Tuesday, July 7, 2009

General principles for auditing organisations - Medical device manufacturers

5.1 Independence
The auditing organisations and their auditors shall be impartial and free from engagements and influences which could affect their objectivity, and in particular shall not be:
a) involved in the design, construction, marketing, installation, servicing or supply of the device categories within the scope of the audit;
b) involved in the design, construction, implementation or maintenance of the quality system being audited;
c) an authorised representative of the manufacturer.
Examples where independence could be compromised would include the following:
i) the auditor having a financial interest in the company being audited (e.g. holding stock in the company);
ii) the auditor being employed currently by a manufacturer producing medical devices.
iii) the auditor being a member of staff from a research or medical institute or a consultant having a commercial contract or equivalent interest with the manufacturer or the manufacturers of similar devices.
All persons and organisations involved with an audit should respect and support the independence and integrity of the auditors.
The impartiality of the auditing organisation and auditors shall be established and documented.

5.2 Audit objectives and scope
Audit objectives and scope should be clearly defined and documented by the auditing organisation and the audit team and, as permitted by the regulatory requirements, agreed to by the manufacturer in the initial planning stages of the audit. However, based on the quality audit observations, the audit scope and objectives may be modified.
5.3 Roles, responsibilities and authorities
All the organisations involved in the audit process should be identified and their respective roles, responsibilities and authorities should be clearly defined and documented to:
a) ensure a clear understanding of mutual expectations throughout the audit process;
b) provide a means of accountability with respect to relevant regulatory requirements.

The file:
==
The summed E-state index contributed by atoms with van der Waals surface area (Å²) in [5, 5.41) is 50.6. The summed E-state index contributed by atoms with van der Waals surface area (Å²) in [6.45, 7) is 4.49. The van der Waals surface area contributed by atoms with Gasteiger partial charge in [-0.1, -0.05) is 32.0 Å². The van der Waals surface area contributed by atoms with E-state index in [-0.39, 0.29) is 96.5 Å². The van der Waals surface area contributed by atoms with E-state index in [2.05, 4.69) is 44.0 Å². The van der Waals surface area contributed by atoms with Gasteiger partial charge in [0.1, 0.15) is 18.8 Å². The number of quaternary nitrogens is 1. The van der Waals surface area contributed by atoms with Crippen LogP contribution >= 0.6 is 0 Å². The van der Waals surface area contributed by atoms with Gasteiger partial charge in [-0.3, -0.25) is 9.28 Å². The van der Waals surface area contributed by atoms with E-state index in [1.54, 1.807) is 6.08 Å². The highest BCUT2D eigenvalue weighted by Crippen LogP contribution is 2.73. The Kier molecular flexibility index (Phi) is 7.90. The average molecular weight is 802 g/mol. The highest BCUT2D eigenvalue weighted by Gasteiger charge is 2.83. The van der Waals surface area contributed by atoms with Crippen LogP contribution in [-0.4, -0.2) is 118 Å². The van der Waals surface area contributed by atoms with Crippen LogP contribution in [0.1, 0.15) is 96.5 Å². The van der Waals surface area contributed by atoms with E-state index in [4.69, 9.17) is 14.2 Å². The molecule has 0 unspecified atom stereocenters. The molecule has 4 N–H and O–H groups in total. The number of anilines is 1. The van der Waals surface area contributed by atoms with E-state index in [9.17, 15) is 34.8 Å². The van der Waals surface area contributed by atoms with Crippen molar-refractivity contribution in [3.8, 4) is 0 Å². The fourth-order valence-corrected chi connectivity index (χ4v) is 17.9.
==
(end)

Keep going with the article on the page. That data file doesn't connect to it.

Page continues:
5.4 Resources
Adequate resources in terms of competent staff, financial support, time to conduct effective audits and, where necessary, access to technical information and expertise from external sources should be committed to the conduct and implementation of audits and all supporting audit activities in order to ensure that audit results and conclusions are of the highest possible reliability within the limitations of the sampling aspects of auditing.
5.5 Competence of the audit team
Audits of medical device manufacturers should only be performed by audit teams possessing as a whole the education, skills and experience with respect to the relevant regulatory requirements and to the device technologies and related processes, as well as those required for auditing.
5.6 Consistency of procedures
The conduct of audits should be in accordance with defined and documented methodologies and techniques designed to provide consistency of approach and depth among audits of the same type and scope. The management of audit activities should be in accordance with documented, systematic procedures designed to provide the necessary technical and administrative support for the audits. Such procedures should be designed to comply with the applicable regulatory requirements and align with these Guidelines. See also clause 11.1.2

5.7 Adequacy of audit documentation
Documentation associated with each audit shall be maintained in accordance with applicable regulatory requirements and be sufficient to:
a) provide adequate information to the appropriate regulatory authorities to be used, if necessary, in pre-market approval or post market surveillance activities; and
b) ensure traceability and continuity between the successive audits of the same system; and
c) provide a basis for corrective action and opportunities for quality improvement to the manufacturer.
5.8 Confidentiality, due professional care and code of ethics
The confidentiality of all documents and information obtained in association with an audit should be safeguarded. There should be no disclosure of such documents and information to a third party without the express approval of the auditee, unless it is a regulatory requirement.
Due professional care, diligence and good judgement should be practised at all times in the conduct of an audit and in the management of supporting activities in accordance with an established and documented code of ethics.
5.9 Audit results and conclusions
The results and conclusions of audits should be consistent and accurate regardless of the auditors or the auditing organisation involved, to provide the beneficiaries of the audit with the necessary level of confidence in the output. Such conclusions are subject to the normal limitations of an audit as the objective evidence collected during the audit is a sample not normally based on a statistical rationale.
5.10 Quality system
Auditing organisations should implement and maintain a quality system to ensure that the audits conducted are of the highest quality in accordance with these general principles and to facilitate continuous improvement.

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